• What will the impact of California’s drought on real estate values and location choices?
  • Why is productivity growth slowing so much in the U.S. when our technological advancements seem to be growing significantly?

Interest Rates:

  • What will LIBOR peak out at after the Fed starts raising interest rates?
  • Will the prospects of a soaring dollar limit the Fed’s rate increases?
  • Is LIBOR creeping up due to the belief that Fed will start raising rates or does it reflect some concern about credit concerns among banks?
  • When would I decide to choose fixed-rate financing versus variable rate?
  • Could the Fed raising interest rates actually help the economy by producing more interest income for savers?
    • Could higher rates lead to more spending which could lead to more inflation which could lead to higher rates?

Apartments/Housing:

  • Will we continue to see young adults move out of their parents’ homes and form new renter households?
  • Will mortgage lending standards remain historically tight?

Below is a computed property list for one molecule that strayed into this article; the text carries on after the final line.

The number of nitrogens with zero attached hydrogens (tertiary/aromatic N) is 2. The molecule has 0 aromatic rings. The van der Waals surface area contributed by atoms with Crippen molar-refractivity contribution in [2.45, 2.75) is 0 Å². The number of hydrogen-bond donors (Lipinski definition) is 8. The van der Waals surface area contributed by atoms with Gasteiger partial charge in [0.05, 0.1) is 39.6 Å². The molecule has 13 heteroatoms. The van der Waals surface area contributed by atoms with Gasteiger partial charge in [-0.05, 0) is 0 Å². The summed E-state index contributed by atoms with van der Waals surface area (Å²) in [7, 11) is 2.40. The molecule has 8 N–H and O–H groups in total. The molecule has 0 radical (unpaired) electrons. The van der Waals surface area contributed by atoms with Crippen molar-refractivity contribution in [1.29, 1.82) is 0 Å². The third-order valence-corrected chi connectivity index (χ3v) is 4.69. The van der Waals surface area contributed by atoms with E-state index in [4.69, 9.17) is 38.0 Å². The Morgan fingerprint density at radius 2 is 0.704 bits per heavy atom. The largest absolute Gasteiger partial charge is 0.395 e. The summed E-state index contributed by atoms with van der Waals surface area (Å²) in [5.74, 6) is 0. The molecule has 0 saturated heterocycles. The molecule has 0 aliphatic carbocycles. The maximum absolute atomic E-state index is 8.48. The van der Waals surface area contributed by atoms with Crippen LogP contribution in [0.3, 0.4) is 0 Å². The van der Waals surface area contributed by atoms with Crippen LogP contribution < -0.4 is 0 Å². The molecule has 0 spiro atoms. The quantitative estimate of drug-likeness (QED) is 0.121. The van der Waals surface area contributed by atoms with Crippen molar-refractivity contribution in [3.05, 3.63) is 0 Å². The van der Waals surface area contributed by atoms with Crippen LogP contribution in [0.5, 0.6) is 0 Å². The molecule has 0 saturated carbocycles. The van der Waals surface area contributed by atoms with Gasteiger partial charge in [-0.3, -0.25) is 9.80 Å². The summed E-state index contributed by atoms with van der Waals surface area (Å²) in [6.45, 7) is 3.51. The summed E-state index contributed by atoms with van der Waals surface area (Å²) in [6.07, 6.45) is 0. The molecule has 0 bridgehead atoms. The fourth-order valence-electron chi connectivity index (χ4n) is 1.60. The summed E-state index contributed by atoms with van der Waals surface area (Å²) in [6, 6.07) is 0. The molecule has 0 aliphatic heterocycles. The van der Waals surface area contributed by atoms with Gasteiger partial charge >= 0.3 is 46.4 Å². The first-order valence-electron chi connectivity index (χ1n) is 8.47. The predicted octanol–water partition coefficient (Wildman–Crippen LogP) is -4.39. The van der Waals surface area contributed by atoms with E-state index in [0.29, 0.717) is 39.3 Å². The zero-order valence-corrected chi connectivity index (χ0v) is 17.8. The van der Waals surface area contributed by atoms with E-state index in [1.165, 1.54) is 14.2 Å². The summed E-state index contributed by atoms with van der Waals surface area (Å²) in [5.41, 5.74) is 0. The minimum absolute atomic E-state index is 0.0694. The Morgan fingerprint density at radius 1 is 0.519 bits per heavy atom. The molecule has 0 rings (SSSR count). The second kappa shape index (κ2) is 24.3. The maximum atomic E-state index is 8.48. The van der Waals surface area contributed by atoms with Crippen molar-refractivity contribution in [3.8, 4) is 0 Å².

• What will the government’s response be to the affordable housing challenges that are unfolding?
  • What is the impact of Uber and driverless cars for real estate?
  • What will the impact of Fannie Mae’s and Freddie Mac’s lending limits be on the apartment market?

Personal:

  • How will life be as an empty nester?
  • Will my book resonate with my targeted audience?
  • What am I missing?

So please, whatever you do, never stop questioning!

And congratulations Ariella!

Over to You:

What are you questioning?


One comment on “Never Stop Questioning
  1. George Kallins says:

    Great article Gary!
    I am currently in Paris for a few days with the family and then off to Greece.
    I would love to grab breakfast with you when I get back and catch up!